Rog Patterson first appeared on the early 1980’s progressive music scene as the less hairy half of Nottingham‐based Heavy Wood duo Twice Bitten (with fellow Philosophy graduate Greg Smith), whose frequent appearances at the Marquee in London in support of various proggy luminaries (Twelfth Night, Solstice, Pendragon and so on) had built them a loyal, if slightly baffled, following.
Rog’s contribution – 12‐string guitar and yelling, on broadly political and philosophical themes from a humanist perspective – continued in a solo vein after TB’s demise in 1986, with fairly constant touring in UK and mainland Europe leading to the release of The Unexpected EP in 1988, followed in 1989 by the Flightless album, which received glowing reviews in the progressive fanzines around Europe (no Prog or Classic Rock Society in those days!)
Right from the start, Rog combined his twangy behaviour with a parallel interest in sound engineering and tour management, initially with Pendragon; in due course, this strand of musical activity would become rather more time‐consuming than originally intended…
Extensive touring followed the release of Flightless, including support slots with Roy Harper, Fairport Convention, John Martyn and many others, as well as radio and production collaborations with Anthony Phillips. Rog also became a member of reclusive pastoral proggies Coltsfoot, appearing on the albums Action at a Distance (featuring a young Steven Wilson) and A Winter Harvest; further Coltsfoot releases cannot entirely be ruled out… He also made guest appearances on albums by Skyclad and Nigel Mazlyn Jones.
During the 1990’s, the tiresome requirement to earn a living saw a lurch further towards sound engineering, tour and production management, and Rog’s anarcho‐acoustic nonsense took a back seat to long and enjoyable years of touring with socio-politically like‐minded folk, primarily Rage Against the Machine, Skunk Anansie, Therapy?, Faith No More, and many others.
In 2001, RATM split up, and Rog came off the road, with a view to releasing a “new” album (i.e. the one that he wrote in 1990 and hadn’t quite got around to recording.) Instead, he resumed his association with Nigel Mazlyn Jones, with various live collaborations and recordings, the most recent of which found him playing guitar, Chapman Stick and fretless bass on NMJ’s Raft album (2014). There have also been several Twice Bitten reunion gigs, leading to the release (by Bad Elephant) of their Late Cut CD in 2015.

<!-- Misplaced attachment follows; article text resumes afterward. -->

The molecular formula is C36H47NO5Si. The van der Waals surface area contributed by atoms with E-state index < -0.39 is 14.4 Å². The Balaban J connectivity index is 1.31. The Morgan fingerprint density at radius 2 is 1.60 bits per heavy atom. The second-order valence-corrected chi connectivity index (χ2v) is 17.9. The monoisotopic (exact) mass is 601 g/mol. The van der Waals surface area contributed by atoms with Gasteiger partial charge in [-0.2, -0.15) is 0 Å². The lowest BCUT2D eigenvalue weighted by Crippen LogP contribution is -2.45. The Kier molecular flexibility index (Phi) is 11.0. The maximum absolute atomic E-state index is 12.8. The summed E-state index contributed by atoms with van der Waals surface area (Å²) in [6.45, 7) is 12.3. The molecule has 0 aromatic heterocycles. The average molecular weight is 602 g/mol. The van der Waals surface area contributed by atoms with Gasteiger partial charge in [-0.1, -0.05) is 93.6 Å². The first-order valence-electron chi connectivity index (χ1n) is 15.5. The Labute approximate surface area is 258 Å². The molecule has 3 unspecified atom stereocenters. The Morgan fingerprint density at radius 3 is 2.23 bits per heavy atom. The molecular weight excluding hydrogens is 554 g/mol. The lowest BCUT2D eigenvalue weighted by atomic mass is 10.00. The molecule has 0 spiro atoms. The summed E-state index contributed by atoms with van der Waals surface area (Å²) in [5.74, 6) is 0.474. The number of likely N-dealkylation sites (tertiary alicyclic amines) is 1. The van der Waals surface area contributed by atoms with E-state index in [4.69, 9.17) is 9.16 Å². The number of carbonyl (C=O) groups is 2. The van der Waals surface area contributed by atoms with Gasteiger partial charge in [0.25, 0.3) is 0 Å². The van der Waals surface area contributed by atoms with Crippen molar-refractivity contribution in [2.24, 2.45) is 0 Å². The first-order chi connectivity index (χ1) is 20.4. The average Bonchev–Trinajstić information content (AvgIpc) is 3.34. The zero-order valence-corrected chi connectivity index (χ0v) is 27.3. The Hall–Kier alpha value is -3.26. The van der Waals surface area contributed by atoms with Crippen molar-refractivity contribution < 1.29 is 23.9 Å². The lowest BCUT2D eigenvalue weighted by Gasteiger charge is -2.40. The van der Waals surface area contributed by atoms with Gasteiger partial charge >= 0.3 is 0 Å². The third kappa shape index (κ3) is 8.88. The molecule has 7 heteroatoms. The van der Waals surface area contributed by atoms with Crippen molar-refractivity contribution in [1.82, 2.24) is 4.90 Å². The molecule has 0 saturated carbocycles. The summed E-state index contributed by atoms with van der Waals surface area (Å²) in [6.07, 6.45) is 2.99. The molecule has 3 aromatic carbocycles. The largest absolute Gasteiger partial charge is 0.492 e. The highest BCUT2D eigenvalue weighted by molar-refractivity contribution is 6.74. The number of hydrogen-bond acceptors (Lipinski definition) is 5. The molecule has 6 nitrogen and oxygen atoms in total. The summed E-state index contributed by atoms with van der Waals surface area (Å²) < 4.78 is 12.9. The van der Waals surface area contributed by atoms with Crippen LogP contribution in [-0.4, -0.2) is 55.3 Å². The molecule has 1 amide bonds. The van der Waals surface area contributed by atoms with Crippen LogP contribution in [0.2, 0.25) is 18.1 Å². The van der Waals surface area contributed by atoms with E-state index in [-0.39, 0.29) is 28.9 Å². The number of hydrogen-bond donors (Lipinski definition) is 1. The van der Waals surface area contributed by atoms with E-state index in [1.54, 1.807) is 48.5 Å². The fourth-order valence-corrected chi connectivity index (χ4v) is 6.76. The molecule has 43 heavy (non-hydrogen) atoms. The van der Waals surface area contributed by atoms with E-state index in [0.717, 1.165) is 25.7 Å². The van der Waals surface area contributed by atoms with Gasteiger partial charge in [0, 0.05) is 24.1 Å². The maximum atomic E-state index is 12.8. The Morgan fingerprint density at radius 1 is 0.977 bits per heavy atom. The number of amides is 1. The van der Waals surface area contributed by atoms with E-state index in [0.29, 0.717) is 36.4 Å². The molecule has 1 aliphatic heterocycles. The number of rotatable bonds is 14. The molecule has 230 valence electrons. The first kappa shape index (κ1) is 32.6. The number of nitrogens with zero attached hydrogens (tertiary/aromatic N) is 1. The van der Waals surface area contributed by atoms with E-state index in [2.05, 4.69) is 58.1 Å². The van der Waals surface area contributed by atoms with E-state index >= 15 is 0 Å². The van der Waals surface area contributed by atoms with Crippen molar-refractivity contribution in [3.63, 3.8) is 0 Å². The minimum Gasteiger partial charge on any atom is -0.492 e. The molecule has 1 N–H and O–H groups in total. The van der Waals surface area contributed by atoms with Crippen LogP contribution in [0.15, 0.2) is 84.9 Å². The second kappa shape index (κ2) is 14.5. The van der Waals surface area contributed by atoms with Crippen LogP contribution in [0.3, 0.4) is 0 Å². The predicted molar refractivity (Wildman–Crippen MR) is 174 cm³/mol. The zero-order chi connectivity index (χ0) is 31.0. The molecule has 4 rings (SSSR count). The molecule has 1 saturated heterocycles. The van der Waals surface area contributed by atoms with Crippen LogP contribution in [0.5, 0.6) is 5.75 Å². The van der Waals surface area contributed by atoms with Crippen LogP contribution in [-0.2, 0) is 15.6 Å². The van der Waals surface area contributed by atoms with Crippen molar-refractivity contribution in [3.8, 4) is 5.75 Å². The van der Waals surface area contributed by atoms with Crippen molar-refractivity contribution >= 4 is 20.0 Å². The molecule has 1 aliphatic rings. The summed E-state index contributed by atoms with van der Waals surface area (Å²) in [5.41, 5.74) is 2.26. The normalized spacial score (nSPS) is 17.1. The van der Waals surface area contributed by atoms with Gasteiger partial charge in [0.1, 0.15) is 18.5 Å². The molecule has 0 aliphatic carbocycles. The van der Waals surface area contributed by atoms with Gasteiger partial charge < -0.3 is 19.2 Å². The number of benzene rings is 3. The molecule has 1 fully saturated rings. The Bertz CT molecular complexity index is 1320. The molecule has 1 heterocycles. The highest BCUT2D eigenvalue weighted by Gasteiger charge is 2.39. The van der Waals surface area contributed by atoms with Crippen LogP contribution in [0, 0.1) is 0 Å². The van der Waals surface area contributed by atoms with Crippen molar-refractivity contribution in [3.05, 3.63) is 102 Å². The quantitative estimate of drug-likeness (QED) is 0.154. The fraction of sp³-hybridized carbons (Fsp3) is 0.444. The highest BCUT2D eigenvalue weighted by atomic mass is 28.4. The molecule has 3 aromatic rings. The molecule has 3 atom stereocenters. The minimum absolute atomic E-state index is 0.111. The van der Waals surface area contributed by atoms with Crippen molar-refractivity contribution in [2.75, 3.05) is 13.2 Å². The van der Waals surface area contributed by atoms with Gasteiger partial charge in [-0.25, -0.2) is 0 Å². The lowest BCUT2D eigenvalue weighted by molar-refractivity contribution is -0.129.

In a last‐ditch attempt to avoid recording his “new” solo album, Rog somehow persuaded those fine but rather silly folk at Bad Elephant to release the old one again, re‐mastered (not that the original release was actually mastered in the first place) along with recently-unearthed demo versions (from the same period) of three tracks which would have been on the new album had he ever got around to recording it. Which, of course, he still claims is imminent: however, “30 years late” is intrinsically funnier than “28 years late”, so breath‐holding is not recommended…
Stylistically, Rog describes his music as “gluten‐free Jethro Tull”, or possibly “the soundtrack to a play by Samuel Beckett about Billy Bragg meeting Roy Harper in the pub and talking about cricket…” Not overly keen on the phrase “singer-songwriter”, he regards himself simply as a lyricist who owns some guitars; he takes his lyrics very seriously, and himself not even slightly seriously.
Rog’s other strategies for avoiding recording include raising a family, playing cricket (for Anthony Phillips’s Send Occasionals CC) and writing (his current book, if his recording history is anything to go by, is likely to be published sometime in the late 2040’s.)